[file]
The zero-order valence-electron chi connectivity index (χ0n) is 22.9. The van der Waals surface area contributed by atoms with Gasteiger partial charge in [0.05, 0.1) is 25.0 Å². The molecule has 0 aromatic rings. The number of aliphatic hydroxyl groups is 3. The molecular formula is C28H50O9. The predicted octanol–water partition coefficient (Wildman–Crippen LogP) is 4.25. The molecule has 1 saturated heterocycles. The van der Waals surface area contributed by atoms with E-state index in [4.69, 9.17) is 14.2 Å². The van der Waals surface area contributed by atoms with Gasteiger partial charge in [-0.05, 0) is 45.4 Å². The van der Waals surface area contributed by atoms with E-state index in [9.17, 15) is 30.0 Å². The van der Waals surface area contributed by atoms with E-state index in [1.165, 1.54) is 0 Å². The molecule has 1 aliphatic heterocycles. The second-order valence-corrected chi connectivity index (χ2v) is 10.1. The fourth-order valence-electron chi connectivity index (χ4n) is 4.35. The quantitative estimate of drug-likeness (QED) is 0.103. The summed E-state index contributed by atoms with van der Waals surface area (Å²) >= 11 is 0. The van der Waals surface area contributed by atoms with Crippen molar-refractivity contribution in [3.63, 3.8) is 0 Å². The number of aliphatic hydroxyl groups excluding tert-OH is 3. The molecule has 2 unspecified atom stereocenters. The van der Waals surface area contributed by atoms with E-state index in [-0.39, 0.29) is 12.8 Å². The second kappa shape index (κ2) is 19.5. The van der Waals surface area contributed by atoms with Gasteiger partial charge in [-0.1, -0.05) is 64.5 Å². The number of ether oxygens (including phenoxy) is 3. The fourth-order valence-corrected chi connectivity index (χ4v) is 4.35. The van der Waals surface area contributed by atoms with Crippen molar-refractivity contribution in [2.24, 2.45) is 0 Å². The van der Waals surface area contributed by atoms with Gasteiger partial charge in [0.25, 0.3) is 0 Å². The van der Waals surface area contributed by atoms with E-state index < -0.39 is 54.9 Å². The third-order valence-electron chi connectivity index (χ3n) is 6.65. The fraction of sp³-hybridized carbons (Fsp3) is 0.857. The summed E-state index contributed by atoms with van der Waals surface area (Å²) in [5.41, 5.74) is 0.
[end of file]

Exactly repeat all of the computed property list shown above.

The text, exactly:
The zero-order valence-electron chi connectivity index (χ0n) is 22.9. The van der Waals surface area contributed by atoms with Gasteiger partial charge in [0.05, 0.1) is 25.0 Å². The molecule has 0 aromatic rings. The number of aliphatic hydroxyl groups is 3. The molecular formula is C28H50O9. The predicted octanol–water partition coefficient (Wildman–Crippen LogP) is 4.25. The molecule has 1 saturated heterocycles. The van der Waals surface area contributed by atoms with E-state index in [4.69, 9.17) is 14.2 Å². The van der Waals surface area contributed by atoms with Gasteiger partial charge in [-0.05, 0) is 45.4 Å². The van der Waals surface area contributed by atoms with E-state index in [9.17, 15) is 30.0 Å². The van der Waals surface area contributed by atoms with E-state index in [1.165, 1.54) is 0 Å². The molecule has 1 aliphatic heterocycles. The second-order valence-corrected chi connectivity index (χ2v) is 10.1. The fourth-order valence-electron chi connectivity index (χ4n) is 4.35. The quantitative estimate of drug-likeness (QED) is 0.103. The summed E-state index contributed by atoms with van der Waals surface area (Å²) >= 11 is 0. The van der Waals surface area contributed by atoms with Crippen molar-refractivity contribution in [3.63, 3.8) is 0 Å². The number of aliphatic hydroxyl groups excluding tert-OH is 3. The molecule has 2 unspecified atom stereocenters. The van der Waals surface area contributed by atoms with E-state index in [-0.39, 0.29) is 12.8 Å². The second kappa shape index (κ2) is 19.5. The van der Waals surface area contributed by atoms with Gasteiger partial charge in [-0.1, -0.05) is 64.5 Å². The number of ether oxygens (including phenoxy) is 3. The fourth-order valence-corrected chi connectivity index (χ4v) is 4.35. The van der Waals surface area contributed by atoms with Crippen molar-refractivity contribution in [2.24, 2.45) is 0 Å². The van der Waals surface area contributed by atoms with Gasteiger partial charge in [0.25, 0.3) is 0 Å². The van der Waals surface area contributed by atoms with E-state index < -0.39 is 54.9 Å². The third-order valence-electron chi connectivity index (χ3n) is 6.65. The fraction of sp³-hybridized carbons (Fsp3) is 0.857. The summed E-state index contributed by atoms with van der Waals surface area (Å²) in [5.41, 5.74) is 0.